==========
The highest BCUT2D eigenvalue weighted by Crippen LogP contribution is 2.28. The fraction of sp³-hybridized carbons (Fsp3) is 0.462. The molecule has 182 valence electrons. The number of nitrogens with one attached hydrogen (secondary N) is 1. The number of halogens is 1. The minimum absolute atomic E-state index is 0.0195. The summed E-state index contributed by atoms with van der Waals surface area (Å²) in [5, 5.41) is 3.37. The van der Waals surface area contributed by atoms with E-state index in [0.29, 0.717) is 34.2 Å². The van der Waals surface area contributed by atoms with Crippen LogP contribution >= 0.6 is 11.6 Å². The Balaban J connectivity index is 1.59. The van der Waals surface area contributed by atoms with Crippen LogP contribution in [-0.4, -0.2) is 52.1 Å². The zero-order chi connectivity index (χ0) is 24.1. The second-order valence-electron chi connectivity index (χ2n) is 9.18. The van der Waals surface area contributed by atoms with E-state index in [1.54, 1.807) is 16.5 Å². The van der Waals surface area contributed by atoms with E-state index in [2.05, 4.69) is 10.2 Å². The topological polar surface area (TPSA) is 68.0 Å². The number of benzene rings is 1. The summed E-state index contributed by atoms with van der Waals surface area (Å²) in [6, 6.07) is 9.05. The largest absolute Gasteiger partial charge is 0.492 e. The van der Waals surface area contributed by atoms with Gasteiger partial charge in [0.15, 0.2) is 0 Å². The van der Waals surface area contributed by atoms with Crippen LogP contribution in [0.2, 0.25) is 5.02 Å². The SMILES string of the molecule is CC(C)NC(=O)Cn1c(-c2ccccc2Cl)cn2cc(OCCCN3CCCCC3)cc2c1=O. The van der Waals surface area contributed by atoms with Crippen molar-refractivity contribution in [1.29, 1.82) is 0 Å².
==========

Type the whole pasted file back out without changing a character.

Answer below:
The highest BCUT2D eigenvalue weighted by Crippen LogP contribution is 2.28. The fraction of sp³-hybridized carbons (Fsp3) is 0.462. The molecule has 182 valence electrons. The number of nitrogens with one attached hydrogen (secondary N) is 1. The number of halogens is 1. The minimum absolute atomic E-state index is 0.0195. The summed E-state index contributed by atoms with van der Waals surface area (Å²) in [5, 5.41) is 3.37. The van der Waals surface area contributed by atoms with E-state index in [0.29, 0.717) is 34.2 Å². The van der Waals surface area contributed by atoms with Crippen LogP contribution >= 0.6 is 11.6 Å². The Balaban J connectivity index is 1.59. The van der Waals surface area contributed by atoms with Crippen LogP contribution in [-0.4, -0.2) is 52.1 Å². The zero-order chi connectivity index (χ0) is 24.1. The second-order valence-electron chi connectivity index (χ2n) is 9.18. The van der Waals surface area contributed by atoms with E-state index in [1.54, 1.807) is 16.5 Å². The van der Waals surface area contributed by atoms with E-state index in [2.05, 4.69) is 10.2 Å². The topological polar surface area (TPSA) is 68.0 Å². The number of benzene rings is 1. The summed E-state index contributed by atoms with van der Waals surface area (Å²) in [6, 6.07) is 9.05. The largest absolute Gasteiger partial charge is 0.492 e. The van der Waals surface area contributed by atoms with Gasteiger partial charge in [0.15, 0.2) is 0 Å². The van der Waals surface area contributed by atoms with Crippen LogP contribution in [0.2, 0.25) is 5.02 Å². The SMILES string of the molecule is CC(C)NC(=O)Cn1c(-c2ccccc2Cl)cn2cc(OCCCN3CCCCC3)cc2c1=O. The van der Waals surface area contributed by atoms with Crippen molar-refractivity contribution in [1.29, 1.82) is 0 Å².